Tian, Linwei

Tian, Linwei

Associate Professor

Division of Epidemiology and Biostatistics

  • MBBS (Shanxi Med Univ), MSc (China CDC), PhD (UC Berkeley)

Dr Linwei Tian is an environmental epidemiologist with a focus on air pollution and health. He has been conducting field epidemiology and laboratory work on indoor air pollution and lung cancer in Xuan Wei County, which has the highest lung cancer rates among women in China. Identifying the carcinogenic agents in coal and its emissions would affect local intervention policies and gain insights into the carcinogenesis mechanisms.

Urbanized Hong Kong provides another unique setting to study air pollution and health. Its high density of people and vehicles, high-rise buildings, a rich resource of accessible environmental measurement and healthcare data, and various air pollution control policies offers a great opportunity for valuable environmental epidemiology. Compared with static data, time series data contain far more information at our disposal for the inference of causality. Dr. Tian has been trying to examine the earlier ambiguity and enhance causal inference of the environment-health associations by contrasting the traditional time series regression models with the recent methods of causal discovery from big data.

Significance of research output under RAE2020:

  1. Reported in Neurology, PM2.5 was found to increase the risk of ischemic stroke but not clearly of haemorrhagic stroke in a large prospective cohort study.
  2. The impact of intraseasonal temperature variability on respiratory diseases, reported in Thorax, draws attention to the adverse effects of changing intraseasonal temperature variability introduced by climate change.
  3. The age-dependent effect of ozone on asthma, reported in Journal of Allergy and Clinical Immunology, has implications for customized strategies to manage ozone pollution in order to protect public health.
  4. The reduced influenza transmissibility associated with ambient ozone, reported in European Respiratory Journal, raises attention to ozone primed immunity against influenza virus infection.
More information
Selected Publications
  1. Dai YR, Qiu H, Sun SZ, Yang Y, Lin HL, Tian LW*. Age-dependent Effect of Ambient Ozone on Emergency Asthma Hospitalizations in Hong Kong. J. Allergy Clin. Immunol. 2018; 141:1532-1534.e5. [link] [2017 IF=13.258] (Ranked 1 out of 27 under the category of “Allergy”) (Corresponding author)
  2. Ali ST, Wu P, Cauchemez S, He DH, Fang VJ, Cowling BJ, Tian LW. Ambient ozone and influenza transmissibility in Hong Kong. European Respiratory Journal. 2018; 51:1800369. [link][2017 IF=12.244] (Ranked 3 out of 60 under the category of “Respiratory System”) (Last author)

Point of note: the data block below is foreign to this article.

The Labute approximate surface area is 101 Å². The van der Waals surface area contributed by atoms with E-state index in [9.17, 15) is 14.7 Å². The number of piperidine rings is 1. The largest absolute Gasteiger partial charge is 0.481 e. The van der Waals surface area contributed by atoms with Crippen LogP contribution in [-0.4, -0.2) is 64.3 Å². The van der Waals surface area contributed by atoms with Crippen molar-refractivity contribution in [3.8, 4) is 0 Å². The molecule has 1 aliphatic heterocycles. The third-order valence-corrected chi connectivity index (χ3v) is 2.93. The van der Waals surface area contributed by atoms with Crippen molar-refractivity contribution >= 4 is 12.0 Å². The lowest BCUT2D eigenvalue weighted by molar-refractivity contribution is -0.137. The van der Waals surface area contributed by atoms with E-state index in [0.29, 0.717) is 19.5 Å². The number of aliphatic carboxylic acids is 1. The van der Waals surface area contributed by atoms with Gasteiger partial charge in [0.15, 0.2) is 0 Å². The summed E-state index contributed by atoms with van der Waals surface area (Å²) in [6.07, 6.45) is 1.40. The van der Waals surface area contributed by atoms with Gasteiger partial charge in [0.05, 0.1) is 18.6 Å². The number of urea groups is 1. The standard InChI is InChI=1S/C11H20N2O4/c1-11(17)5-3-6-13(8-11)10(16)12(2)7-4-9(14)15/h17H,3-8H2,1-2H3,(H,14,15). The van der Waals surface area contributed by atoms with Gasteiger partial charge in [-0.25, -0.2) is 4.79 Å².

3. Sun SZ, Laden F, Hart JE, Qiu H, Wang Y, Wong CM, Lee RSY, Tian LW*. Seasonal temperature variability and emergency hospital admissions for respiratory diseases: a population-based cohort study. Thorax. 2018; 73(10):951-958. [link][2017 IF=9.655] (Ranked 5 out of 60 under the category of “Respiratory System”) (Corresponding author)
  4. Finkelman RB, Tian LW. The Health Impacts of Coal Use in China. International Geology Review. 2018; 60:579-589. [link] [2017 IF=2.875] (Ranked 7 out of 47 under the category of “Geology”) (Last author)
  5. Tian LW, Qiu H, Sun S, Tsang H, Chan KP, Leung WK. Association between emergency admission for peptic ulcer bleeding and air pollution: a case-crossover analysis in Hong Kong’s elderly population. Lancet Planet Heal. 2017;1:e74-81. [link] (First author)
  6. Qiu H, Sun SZ, Tsang H, Wong CM, Lee RSY, Schooling CM, Tian LW*. 2017. Fine Particulate Matter Exposure and Incidence of Stroke: A Cohort Study in Hong Kong. Neurology. 88(18):1709-1717. [link] [2017 IF=8.055] (Ranked 13 out of 197 under the category of “Clinical Neurology”) (Corresponding author)
  7. Pun VC, Tian LW*, Yu ITS, Kioumourtzoglou MA, Qiu H. Differential distributed lag patterns of source-specific particulate matter on respiratory emergency hospitalizations. Environmental Science & Technology. 2015;49:3830-3838. [link][2017 IF=6.653] (Ranked 4 out of 50 under the category of “Engineering, Environmental”) (Corresponding author)
  8. Qiu H, Tian LW*, Pun VC, Ho KF, Wong TW, Yu ITS. Coarse particulate matter associated with increased risk of emergency hospital admissions for pneumonia in Hong Kong. Thorax. 2014; 69(11):1027-1033. [link][2017 IF=9.655] (Ranked 5 out of 60 under the category of “Respiratory System”) (Corresponding author)
  9. Pun VC, Yu ITS, Ho KF, Qiu H, Sun ZW, and Tian LW*. Differential Effects of Ambient Source-Specific Particulate Matter on Ischemic Heart Disease Emergency Hospitalizations. Environmental Health Perspectives. 2014;122(4):391-6. [link][2017 IF=8.44] (Ranked 4 out of 242 under the category of “Environmental Sciences”) (Corresponding author)
  10. Tian LW*, Qiu H, Pun VC, Lin HL, Ge EJ, Chan JC, Louie PK, Ho KF, and Yu ITS. Ambient Carbon Monoxide Associated with Reduced Risk of Hospital Admissions for Respiratory Tract Infections. American Journal of Respiratory and Critical Care Medicine. 2013;188(10):1240-5. [link][2017 IF=15.239] (Ranked 2 out of 33 under the category of “Critical Care Medicine”) (First and corresponding author)